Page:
The backlog of FSWP and other applications of skilled workers abroad is proving costly since it is resulting in weaker population, labour force and economic growth. Canada’s population growth is the weakest since 1915/16 and the country is currently grappling with the highest job vacancy rate on record with nearly 1 million jobs currently unfilled. Crucial industries across the Canadian economy from health care, to transportation, to agri-food, and many others are in dire need of more workers. It goes without saying then, it is in Canada’s economic interests for IRCC to get the application processing of skilled workers abroad back on track so they can soon arrive to alleviate the labour shortages that are slowing the country’s economic recovery.

Finally, the pause in CEC draws since September is also concerning from both economic and fairness perspectives. CEC candidates tend to work for Canadian employers and are able to remain with them indefinitely after getting permanent residence via Express Entry. Many CEC candidates risk losing their legal status due to the absence of Express Entry invitations which may force them to leave the country. This would result in less economic activity in Canada and contribute to additional labour shortages and pressure for Canadian employers. From a fairness point of view, it would not be right to also shift the goalposts on such individuals with no advanced notice, and ask them to leave the country, after they have spent years contributing to Canada’s economy and society.

Source: Express Entry: The case for resuming invitations to FSWP and CEC candidates

‘We Can’t Take Immigrants for Granted’: Minister

Bit of an odd comment by the minister – “ranking immigrants one against the other” – given that the old point system and current Express Entry application process do just that. Or maybe he was simply trying to communicate an increased focus on lower-skilled essential workers.

But perhaps the massive draw earlier this year with minimal comprehensive ranking score of 75 suggests that the government’s objective in meeting this year’s target of 400,000 makes previous merit assessment approaches less important:

Minister Marco Mendicino has emphasized the need to modernize Canada’s immigration system so that future public health crises don’t threaten the economy the way COVID-19 has, though he was scant on details about how to achieve it.

Speaking at an online event on Friday organized by First Policy Response, Mendicino said bringing immigrants into the country is critical for the Canadian economy, while also recognizing the “contributions (of immigrants) that we took for granted before the pandemic.”

“We believe that we are an open country, an inclusive country, but our system needs to be transformed, needs to be modernized, so that it can accommodate the great demands that are placed on it,” he said.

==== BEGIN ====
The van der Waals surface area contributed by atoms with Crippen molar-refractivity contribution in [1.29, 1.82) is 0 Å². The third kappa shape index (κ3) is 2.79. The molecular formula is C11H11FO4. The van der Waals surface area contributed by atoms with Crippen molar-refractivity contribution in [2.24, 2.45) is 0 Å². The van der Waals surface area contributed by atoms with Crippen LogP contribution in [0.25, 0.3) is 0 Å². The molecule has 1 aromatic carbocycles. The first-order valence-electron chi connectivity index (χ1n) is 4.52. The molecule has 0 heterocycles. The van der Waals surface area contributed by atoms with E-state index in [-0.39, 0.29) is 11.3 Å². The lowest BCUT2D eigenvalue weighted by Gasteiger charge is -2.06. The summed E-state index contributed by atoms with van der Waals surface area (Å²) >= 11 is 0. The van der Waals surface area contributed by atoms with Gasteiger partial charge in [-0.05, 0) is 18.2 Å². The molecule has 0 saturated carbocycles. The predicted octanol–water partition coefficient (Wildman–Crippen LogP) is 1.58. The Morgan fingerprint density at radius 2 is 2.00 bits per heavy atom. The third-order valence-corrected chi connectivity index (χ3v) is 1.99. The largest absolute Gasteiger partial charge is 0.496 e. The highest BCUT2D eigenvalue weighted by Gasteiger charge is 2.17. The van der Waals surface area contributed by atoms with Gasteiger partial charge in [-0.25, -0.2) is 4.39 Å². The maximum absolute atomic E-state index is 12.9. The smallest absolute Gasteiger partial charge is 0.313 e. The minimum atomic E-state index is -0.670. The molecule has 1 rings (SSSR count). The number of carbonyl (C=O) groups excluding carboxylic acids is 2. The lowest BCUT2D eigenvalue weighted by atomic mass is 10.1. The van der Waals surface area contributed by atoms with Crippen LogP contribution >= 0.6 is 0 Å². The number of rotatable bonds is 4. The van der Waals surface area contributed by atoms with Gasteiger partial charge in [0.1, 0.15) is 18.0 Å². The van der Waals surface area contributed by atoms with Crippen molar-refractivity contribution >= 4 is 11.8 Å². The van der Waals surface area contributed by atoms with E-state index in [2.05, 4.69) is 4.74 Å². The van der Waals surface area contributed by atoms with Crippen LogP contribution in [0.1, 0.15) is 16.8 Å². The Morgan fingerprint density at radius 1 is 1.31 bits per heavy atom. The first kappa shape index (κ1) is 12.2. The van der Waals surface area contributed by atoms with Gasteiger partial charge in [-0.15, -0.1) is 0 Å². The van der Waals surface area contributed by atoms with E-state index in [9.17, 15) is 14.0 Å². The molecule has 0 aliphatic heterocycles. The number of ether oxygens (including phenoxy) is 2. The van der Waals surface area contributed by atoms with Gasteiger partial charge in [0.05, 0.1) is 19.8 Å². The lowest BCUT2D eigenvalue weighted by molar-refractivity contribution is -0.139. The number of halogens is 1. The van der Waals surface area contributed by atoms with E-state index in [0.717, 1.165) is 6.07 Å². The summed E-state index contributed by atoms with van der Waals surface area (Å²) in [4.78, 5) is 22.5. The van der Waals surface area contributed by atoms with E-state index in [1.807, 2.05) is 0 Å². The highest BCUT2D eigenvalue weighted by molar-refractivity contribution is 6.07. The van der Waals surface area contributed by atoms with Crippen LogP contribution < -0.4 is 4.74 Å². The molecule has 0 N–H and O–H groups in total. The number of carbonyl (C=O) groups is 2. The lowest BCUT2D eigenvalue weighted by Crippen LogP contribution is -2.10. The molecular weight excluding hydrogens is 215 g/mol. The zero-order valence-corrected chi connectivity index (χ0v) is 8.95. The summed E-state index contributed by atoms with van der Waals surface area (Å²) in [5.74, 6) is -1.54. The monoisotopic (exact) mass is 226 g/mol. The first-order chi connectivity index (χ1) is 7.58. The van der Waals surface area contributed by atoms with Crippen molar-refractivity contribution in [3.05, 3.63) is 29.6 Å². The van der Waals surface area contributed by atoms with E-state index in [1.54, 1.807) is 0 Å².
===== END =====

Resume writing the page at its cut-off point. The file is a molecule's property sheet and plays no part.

Mendicino believes the $1 billion slated in the 2021 budget to “modernize and transform” the immigration system will lead “not only to better service…but to faster outcomes” for people trying to immigrate into the country. As he sees it, it is part of a “shift in the paradigm in the way we talk about immigration,” which should include getting rid of discriminatory practices like “ranking immigrants one against the other” – namely those considered low-skill versus those with higher qualifications.

“I think the pandemic has allowed us to really understand that each and every newcomer has something to contribute to our economy, to our communities and to our country,” the Minister said.

The government has taken some steps during the pandemic to continue some level of immigration. These have included writing new laws and policies to authorize entry based on “the needs of the economy;” the digitization of permanent residence and citizenship application processes; and the extension of permanent residence to immigrants already working in the country but lacking status through programs like the Essential Workers Pathway and the Guardian Angel programs, the latter of which allowed “asylum seekers to stay in Canada thanks to their contributions in hospitals and long-term care homes,” Mendicino said.

“We prioritized the needs of the economy. Immigration will create jobs, further opportunities and strengthen our long-term prosperity.”

But other than “investing in hiring additional people, introducing new technologies and putting in place policy flexibility,” there were few, if any, details on what will be done going forward to ensure immigrants don’t fall into precarious employment. Raju Mohandoss, one of the four panelists and the director of newcomer programs and services at WoodGreen Community Services, a settlement organization in Toronto, referred to these employments as “survival jobs.”

“When newcomers come – even qualified ones – they get into survival jobs that sustain them during a period when they are putting other things together and trying to access other services to integrate,” he said after the Minister had finished speaking and left. “But all these survival jobs are in the hospitality, retail, or manufacturing sectors…all of which are completely wiped out because of the pandemic situation.”